Connecticut will ban selling guns to people on 'no-fly' list

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Connecticut Governor Dannel P. Molloy announced today an executive order to ban people on federal "no-fly" watch lists from purchasing guns in the state.


“Like all Americans, I have been horrified by the recent terrorist attacks in San Bernardino and Paris,” Malloy said in a statement Thursday. “This should be a wake-up call to all of us. This is a moment to seize in America—and today I’m here to say that we in Connecticut are seizing it.”

Malloy told The Associated Press that this order would make Connecticut the first state to impose such a ban. “If you cannot fly due to being on a government watch list, you should not be able to purchase a firearm while on that watch list as well,” Malloy told reporters Thursday. “This is basic common sense. The American people get it.”

Hardcore gun control opponents have insisted in the past that any form of gun control would "get the camel's nose under the tent" and lead to further restrictions down the line. Connecticut, the New York Times points out, currently has some of the strictest gun control laws in the country, enacted following the Newtown shootings in 2013.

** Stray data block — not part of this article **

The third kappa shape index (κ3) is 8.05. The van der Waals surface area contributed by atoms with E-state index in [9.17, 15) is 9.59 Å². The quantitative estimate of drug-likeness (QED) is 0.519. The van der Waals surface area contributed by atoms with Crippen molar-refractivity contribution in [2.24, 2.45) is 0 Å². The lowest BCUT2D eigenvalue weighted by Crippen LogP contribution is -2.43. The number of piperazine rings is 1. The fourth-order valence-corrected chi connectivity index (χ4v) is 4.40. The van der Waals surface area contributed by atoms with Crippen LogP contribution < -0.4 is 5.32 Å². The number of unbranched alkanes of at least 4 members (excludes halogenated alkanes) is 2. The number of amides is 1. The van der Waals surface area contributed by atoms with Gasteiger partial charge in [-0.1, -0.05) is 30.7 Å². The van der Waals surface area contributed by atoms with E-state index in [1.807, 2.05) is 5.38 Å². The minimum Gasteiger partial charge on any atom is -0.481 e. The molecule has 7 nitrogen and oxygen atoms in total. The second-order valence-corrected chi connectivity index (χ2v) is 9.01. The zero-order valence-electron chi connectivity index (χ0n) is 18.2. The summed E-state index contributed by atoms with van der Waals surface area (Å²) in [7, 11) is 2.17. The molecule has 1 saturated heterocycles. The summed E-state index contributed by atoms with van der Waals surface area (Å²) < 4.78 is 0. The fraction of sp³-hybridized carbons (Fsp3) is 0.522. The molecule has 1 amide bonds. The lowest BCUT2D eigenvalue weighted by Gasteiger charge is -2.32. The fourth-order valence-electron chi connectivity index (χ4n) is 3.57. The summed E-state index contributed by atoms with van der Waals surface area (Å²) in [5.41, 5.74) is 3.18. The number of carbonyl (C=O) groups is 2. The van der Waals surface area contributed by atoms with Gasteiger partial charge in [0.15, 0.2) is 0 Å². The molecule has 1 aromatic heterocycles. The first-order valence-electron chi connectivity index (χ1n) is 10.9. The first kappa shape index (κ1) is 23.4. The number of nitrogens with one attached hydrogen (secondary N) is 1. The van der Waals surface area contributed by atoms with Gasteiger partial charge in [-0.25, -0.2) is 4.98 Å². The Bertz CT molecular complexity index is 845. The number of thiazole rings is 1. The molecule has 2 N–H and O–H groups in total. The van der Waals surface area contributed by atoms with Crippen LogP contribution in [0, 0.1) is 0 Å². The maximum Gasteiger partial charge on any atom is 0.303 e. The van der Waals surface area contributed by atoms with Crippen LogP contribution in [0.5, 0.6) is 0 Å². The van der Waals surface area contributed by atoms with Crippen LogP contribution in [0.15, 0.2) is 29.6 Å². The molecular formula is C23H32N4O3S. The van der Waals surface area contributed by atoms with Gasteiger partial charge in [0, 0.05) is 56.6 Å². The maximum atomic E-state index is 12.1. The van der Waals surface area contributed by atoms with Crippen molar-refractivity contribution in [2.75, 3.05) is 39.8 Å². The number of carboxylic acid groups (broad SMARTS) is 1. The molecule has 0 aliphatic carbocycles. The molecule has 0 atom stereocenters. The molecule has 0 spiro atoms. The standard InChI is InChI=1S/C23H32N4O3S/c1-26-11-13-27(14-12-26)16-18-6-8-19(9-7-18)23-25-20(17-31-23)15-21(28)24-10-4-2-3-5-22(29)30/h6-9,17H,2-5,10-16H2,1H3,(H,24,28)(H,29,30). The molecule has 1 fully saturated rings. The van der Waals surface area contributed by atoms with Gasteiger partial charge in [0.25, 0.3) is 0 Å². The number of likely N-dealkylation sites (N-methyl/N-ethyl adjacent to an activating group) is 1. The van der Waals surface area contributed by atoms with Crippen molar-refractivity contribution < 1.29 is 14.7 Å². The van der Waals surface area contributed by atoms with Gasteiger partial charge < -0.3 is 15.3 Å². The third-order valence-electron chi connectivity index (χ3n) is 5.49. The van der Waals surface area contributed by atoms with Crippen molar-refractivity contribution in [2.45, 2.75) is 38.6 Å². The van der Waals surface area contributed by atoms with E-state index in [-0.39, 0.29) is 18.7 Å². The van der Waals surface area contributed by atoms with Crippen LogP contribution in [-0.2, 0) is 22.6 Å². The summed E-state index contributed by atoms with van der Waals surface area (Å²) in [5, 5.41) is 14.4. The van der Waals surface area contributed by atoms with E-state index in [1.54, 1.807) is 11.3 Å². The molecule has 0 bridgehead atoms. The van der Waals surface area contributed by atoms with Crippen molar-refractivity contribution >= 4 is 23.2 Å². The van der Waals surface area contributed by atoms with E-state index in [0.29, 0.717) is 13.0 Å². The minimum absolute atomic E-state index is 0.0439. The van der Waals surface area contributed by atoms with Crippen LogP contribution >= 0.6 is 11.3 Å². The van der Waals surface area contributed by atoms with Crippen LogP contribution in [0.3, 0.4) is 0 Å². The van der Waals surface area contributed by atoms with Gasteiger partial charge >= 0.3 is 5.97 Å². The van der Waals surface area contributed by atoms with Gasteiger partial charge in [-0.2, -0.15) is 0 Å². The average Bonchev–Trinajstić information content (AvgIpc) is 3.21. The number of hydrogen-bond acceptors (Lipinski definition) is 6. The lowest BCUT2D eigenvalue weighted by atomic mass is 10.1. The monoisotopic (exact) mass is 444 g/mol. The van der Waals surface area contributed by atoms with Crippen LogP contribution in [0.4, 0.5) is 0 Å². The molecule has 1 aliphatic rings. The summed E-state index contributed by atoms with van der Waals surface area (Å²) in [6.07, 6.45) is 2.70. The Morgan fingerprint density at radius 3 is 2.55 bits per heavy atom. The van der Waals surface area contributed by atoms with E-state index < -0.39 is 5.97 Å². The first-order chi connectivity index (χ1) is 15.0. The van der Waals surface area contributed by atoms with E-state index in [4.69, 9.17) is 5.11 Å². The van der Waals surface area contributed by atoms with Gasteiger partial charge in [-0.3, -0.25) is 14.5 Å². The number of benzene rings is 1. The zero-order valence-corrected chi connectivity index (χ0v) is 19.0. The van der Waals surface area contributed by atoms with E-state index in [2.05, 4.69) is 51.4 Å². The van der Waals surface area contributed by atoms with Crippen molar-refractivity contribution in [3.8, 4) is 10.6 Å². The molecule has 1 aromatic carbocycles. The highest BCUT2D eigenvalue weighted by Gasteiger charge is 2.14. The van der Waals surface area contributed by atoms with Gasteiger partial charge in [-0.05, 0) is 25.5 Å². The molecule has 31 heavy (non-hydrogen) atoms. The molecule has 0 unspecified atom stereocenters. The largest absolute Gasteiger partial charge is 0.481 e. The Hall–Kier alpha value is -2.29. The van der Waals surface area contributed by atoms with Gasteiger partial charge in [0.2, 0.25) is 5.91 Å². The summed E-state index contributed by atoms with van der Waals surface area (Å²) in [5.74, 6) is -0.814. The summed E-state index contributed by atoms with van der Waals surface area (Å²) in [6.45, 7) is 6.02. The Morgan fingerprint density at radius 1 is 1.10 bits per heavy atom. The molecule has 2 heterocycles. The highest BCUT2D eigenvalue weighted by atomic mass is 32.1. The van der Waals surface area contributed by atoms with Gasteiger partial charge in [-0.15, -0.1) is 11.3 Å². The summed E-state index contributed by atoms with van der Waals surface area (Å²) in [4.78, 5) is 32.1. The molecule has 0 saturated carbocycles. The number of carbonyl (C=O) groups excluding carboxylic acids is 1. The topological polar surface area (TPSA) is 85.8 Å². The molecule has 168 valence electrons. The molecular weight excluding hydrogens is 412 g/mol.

A spokesman for the National Rifle Association told me a terrorist watch list ban would only affect 2% of the individuals among the thousands of people on the list, since most are foreign nationals. He also said that there have been instances of people who've done no wrongdoing who've ended up on the list, including the late Senator Ted Kennedy.

"The governor knows full well that law-abiding Americans who pose no threat to national security are mistakenly on these lists," NRA public affairs director Jennifer Baker said in a statement, adding, "Due process is a pillar of the American justice system and cannot be discarded for a talking point that makes people feel safer.”

Still, you'd be hard-pressed to find gun control legislation more sensible than this.


Rob covers business, economics and the environment for Fusion. He previously worked at Business Insider. He grew up in Chicago.